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Omega-3 may help prevent psychosis

  • Research

A new study led by the RCSI University of Medicine and Health Sciences has indicated that higher blood levels of DHA (an omega-3 fatty acid) in adolescence could be associated with lower risk of psychosis in early adulthood.

Published in Translational Psychiatry, the study was conducted under the University of Bristol's 'Children of the 90s' health study, a multi-generational research project of health and social issues.

Over 3,800 individuals in the study were assessed for psychotic disorder, depressive disorder and generalised anxiety disorder at age 17 and again at age 24. Blood samples were collected from participants and levels of omega-3 fatty acids were measured.

In the analysis, it was found that 24-year-olds with psychotic disorder had lower levels of an omega-3 fatty acid called DHA than those without psychotic disorder.

Additionally, it was found that adolescents with higher levels of this omega-3 fatty acid at age 17 were 56% less likely to develop psychotic disorder by age 24.

These findings indicate that the level of DHA in the body in adolescence may have a potential preventative effect of reducing the risk of psychosis in early adulthood.

It was also found that 24-year-olds with psychotic disorder, depressive disorder and generalised anxiety disorder had higher levels of omega-6 than omega-3 fatty acids compared to those without these disorders. Omega-6 fatty acids generally increase inflammation in the body while omega-3 fatty acids generally reduce inflammation.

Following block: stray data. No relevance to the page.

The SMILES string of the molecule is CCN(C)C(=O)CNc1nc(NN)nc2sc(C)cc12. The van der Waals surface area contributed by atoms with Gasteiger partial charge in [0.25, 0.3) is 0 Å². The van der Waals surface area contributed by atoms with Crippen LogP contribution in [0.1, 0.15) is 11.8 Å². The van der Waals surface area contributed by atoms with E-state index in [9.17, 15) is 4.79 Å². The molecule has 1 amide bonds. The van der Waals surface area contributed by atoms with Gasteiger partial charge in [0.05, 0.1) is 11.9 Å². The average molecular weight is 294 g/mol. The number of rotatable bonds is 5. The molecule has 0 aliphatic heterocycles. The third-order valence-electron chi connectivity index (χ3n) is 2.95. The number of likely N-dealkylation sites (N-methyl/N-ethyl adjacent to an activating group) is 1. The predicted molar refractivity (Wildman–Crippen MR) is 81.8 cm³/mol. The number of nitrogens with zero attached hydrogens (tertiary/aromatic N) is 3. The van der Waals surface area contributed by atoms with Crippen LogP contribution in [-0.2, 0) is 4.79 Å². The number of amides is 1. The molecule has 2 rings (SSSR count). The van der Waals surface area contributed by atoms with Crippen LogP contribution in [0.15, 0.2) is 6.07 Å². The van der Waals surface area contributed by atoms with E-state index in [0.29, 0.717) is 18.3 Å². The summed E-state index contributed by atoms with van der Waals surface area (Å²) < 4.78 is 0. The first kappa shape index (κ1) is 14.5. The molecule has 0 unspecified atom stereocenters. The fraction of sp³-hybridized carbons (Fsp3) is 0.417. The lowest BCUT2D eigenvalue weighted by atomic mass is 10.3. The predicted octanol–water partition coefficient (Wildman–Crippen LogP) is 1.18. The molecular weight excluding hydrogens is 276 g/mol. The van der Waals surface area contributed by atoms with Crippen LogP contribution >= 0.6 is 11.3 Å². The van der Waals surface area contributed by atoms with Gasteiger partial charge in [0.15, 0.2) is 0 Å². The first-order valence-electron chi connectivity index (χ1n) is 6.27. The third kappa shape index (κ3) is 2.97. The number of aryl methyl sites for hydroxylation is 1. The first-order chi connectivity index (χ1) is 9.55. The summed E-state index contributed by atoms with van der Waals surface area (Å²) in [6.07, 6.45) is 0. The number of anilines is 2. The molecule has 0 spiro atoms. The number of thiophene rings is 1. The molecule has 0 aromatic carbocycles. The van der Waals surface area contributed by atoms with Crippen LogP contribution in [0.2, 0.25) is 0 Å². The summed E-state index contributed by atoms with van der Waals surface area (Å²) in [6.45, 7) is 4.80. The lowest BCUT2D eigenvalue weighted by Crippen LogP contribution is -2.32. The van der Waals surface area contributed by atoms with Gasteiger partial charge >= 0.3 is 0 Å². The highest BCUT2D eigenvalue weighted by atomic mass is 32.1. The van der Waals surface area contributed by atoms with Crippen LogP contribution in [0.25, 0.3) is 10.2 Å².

The results remained consistent when accounting for other factors such as sex, body mass index, tobacco smoking and socio-economic status.

Further research is required to determine if enhanced dietary intake of omega-3 fatty acids among adolescents is recommended to prevent the development of psychosis in later years. Omega-3 fatty acids are found in foods such as oily fish (mackerel and salmon for example), certain nuts and plant oils.

David Mongan, RCSI PhD graduate, Lecturer Queens University Belfast and Irish Clinical Academic Training (ICAT) Fellow, analysed the data with the supervision of Professor David Cotter and Professor Mary Cannon from the RCSI Department of Psychiatry.

The research was supported by a HRB project grant and co-funded under the European Regional Development Fund. The UK Medical Research Council, Wellcome Trust and the University of Bristol provided core support for 'Children of the 90s', also known as the Avon Longitudinal Study of Parents and Children. The data collection used in this research was joint-funded by the Medical Research Council and Wellcome Trust.

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